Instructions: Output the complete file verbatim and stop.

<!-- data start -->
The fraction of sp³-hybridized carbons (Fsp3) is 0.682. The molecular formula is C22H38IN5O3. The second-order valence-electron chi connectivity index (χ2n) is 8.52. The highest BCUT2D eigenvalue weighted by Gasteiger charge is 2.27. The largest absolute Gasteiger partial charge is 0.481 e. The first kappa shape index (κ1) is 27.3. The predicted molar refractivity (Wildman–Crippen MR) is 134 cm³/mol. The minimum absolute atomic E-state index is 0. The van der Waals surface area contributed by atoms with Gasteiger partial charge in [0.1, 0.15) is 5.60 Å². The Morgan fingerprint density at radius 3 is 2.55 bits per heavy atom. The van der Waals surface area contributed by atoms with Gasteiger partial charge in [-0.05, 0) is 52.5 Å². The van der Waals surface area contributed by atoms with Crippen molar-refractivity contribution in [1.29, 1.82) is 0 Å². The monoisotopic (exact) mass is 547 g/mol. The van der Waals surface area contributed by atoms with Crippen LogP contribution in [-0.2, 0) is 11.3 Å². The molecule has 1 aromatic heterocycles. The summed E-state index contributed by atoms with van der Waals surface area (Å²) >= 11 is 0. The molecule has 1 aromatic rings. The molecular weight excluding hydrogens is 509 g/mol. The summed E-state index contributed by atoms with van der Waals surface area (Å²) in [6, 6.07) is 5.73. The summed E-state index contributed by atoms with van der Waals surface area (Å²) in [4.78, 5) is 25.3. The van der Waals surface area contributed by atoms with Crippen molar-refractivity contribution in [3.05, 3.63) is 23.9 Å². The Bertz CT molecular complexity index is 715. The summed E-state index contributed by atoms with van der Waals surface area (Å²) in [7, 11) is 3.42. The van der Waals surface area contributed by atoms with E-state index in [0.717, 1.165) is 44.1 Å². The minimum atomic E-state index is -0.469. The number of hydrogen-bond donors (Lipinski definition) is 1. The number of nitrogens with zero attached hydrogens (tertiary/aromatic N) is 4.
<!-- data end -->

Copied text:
The fraction of sp³-hybridized carbons (Fsp3) is 0.682. The molecular formula is C22H38IN5O3. The second-order valence-electron chi connectivity index (χ2n) is 8.52. The highest BCUT2D eigenvalue weighted by Gasteiger charge is 2.27. The largest absolute Gasteiger partial charge is 0.481 e. The first kappa shape index (κ1) is 27.3. The predicted molar refractivity (Wildman–Crippen MR) is 134 cm³/mol. The minimum absolute atomic E-state index is 0. The van der Waals surface area contributed by atoms with Gasteiger partial charge in [0.1, 0.15) is 5.60 Å². The Morgan fingerprint density at radius 3 is 2.55 bits per heavy atom. The van der Waals surface area contributed by atoms with Gasteiger partial charge in [-0.05, 0) is 52.5 Å². The van der Waals surface area contributed by atoms with Crippen molar-refractivity contribution in [1.29, 1.82) is 0 Å². The monoisotopic (exact) mass is 547 g/mol. The van der Waals surface area contributed by atoms with Crippen LogP contribution in [-0.2, 0) is 11.3 Å². The molecule has 1 aromatic heterocycles. The summed E-state index contributed by atoms with van der Waals surface area (Å²) >= 11 is 0. The molecule has 1 aromatic rings. The molecular weight excluding hydrogens is 509 g/mol. The summed E-state index contributed by atoms with van der Waals surface area (Å²) in [6, 6.07) is 5.73. The summed E-state index contributed by atoms with van der Waals surface area (Å²) in [4.78, 5) is 25.3. The van der Waals surface area contributed by atoms with Crippen molar-refractivity contribution in [3.05, 3.63) is 23.9 Å². The Bertz CT molecular complexity index is 715. The summed E-state index contributed by atoms with van der Waals surface area (Å²) in [7, 11) is 3.42. The van der Waals surface area contributed by atoms with E-state index in [0.717, 1.165) is 44.1 Å². The minimum atomic E-state index is -0.469. The number of hydrogen-bond donors (Lipinski definition) is 1. The number of nitrogens with zero attached hydrogens (tertiary/aromatic N) is 4.